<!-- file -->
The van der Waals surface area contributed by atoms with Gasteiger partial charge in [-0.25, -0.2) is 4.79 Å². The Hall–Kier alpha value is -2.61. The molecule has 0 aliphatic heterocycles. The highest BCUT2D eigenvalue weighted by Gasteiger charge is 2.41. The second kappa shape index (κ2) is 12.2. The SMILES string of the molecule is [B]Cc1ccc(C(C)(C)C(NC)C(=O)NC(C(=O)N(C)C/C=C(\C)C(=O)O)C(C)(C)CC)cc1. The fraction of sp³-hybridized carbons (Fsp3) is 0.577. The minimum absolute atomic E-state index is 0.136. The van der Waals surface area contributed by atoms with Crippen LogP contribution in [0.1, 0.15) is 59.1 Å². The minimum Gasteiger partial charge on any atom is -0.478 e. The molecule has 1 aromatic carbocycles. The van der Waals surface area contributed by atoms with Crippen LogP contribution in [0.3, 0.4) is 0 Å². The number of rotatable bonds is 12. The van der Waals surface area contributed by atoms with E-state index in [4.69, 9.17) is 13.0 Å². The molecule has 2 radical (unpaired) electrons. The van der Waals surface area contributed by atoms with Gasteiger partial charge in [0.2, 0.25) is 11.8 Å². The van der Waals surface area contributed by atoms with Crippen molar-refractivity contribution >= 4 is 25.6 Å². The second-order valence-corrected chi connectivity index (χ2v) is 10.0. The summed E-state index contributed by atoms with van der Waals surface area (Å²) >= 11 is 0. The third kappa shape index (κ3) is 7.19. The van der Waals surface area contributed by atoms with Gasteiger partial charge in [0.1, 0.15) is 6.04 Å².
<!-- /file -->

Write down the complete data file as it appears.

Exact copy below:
The van der Waals surface area contributed by atoms with Gasteiger partial charge in [-0.25, -0.2) is 4.79 Å². The Hall–Kier alpha value is -2.61. The molecule has 0 aliphatic heterocycles. The highest BCUT2D eigenvalue weighted by Gasteiger charge is 2.41. The second kappa shape index (κ2) is 12.2. The SMILES string of the molecule is [B]Cc1ccc(C(C)(C)C(NC)C(=O)NC(C(=O)N(C)C/C=C(\C)C(=O)O)C(C)(C)CC)cc1. The fraction of sp³-hybridized carbons (Fsp3) is 0.577. The minimum absolute atomic E-state index is 0.136. The van der Waals surface area contributed by atoms with Crippen LogP contribution in [0.1, 0.15) is 59.1 Å². The minimum Gasteiger partial charge on any atom is -0.478 e. The molecule has 1 aromatic carbocycles. The van der Waals surface area contributed by atoms with Crippen LogP contribution in [0.3, 0.4) is 0 Å². The number of rotatable bonds is 12. The van der Waals surface area contributed by atoms with E-state index in [4.69, 9.17) is 13.0 Å². The molecule has 2 radical (unpaired) electrons. The van der Waals surface area contributed by atoms with Gasteiger partial charge in [0.2, 0.25) is 11.8 Å². The van der Waals surface area contributed by atoms with Crippen molar-refractivity contribution >= 4 is 25.6 Å². The second-order valence-corrected chi connectivity index (χ2v) is 10.0. The summed E-state index contributed by atoms with van der Waals surface area (Å²) >= 11 is 0. The third kappa shape index (κ3) is 7.19. The van der Waals surface area contributed by atoms with Gasteiger partial charge in [0.1, 0.15) is 6.04 Å².